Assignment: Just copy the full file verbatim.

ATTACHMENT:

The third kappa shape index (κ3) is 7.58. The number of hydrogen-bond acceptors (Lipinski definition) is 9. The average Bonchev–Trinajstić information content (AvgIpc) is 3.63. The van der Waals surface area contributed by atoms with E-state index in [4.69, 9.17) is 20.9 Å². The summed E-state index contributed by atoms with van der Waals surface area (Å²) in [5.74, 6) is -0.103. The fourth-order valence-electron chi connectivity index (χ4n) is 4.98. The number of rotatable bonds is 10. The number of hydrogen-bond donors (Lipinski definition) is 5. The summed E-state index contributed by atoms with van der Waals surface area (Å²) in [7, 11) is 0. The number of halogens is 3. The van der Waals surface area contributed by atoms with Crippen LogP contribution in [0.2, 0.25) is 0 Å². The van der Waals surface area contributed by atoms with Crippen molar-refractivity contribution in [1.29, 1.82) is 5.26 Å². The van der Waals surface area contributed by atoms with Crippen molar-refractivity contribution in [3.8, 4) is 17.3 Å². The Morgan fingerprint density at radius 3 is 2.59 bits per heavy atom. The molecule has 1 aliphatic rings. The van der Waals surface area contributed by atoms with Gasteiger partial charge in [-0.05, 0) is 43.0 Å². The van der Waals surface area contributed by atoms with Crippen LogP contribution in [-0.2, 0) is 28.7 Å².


The third kappa shape index (κ3) is 7.58. The number of hydrogen-bond acceptors (Lipinski definition) is 9. The average Bonchev–Trinajstić information content (AvgIpc) is 3.63. The van der Waals surface area contributed by atoms with E-state index in [4.69, 9.17) is 20.9 Å². The summed E-state index contributed by atoms with van der Waals surface area (Å²) in [5.74, 6) is -0.103. The fourth-order valence-electron chi connectivity index (χ4n) is 4.98. The number of rotatable bonds is 10. The number of hydrogen-bond donors (Lipinski definition) is 5. The summed E-state index contributed by atoms with van der Waals surface area (Å²) in [7, 11) is 0. The number of halogens is 3. The van der Waals surface area contributed by atoms with Crippen LogP contribution in [0.2, 0.25) is 0 Å². The van der Waals surface area contributed by atoms with Crippen molar-refractivity contribution in [1.29, 1.82) is 5.26 Å². The van der Waals surface area contributed by atoms with Crippen molar-refractivity contribution in [3.8, 4) is 17.3 Å². The Morgan fingerprint density at radius 3 is 2.59 bits per heavy atom. The molecule has 1 aliphatic rings. The van der Waals surface area contributed by atoms with Gasteiger partial charge in [-0.05, 0) is 43.0 Å². The van der Waals surface area contributed by atoms with Crippen LogP contribution in [-0.2, 0) is 28.7 Å².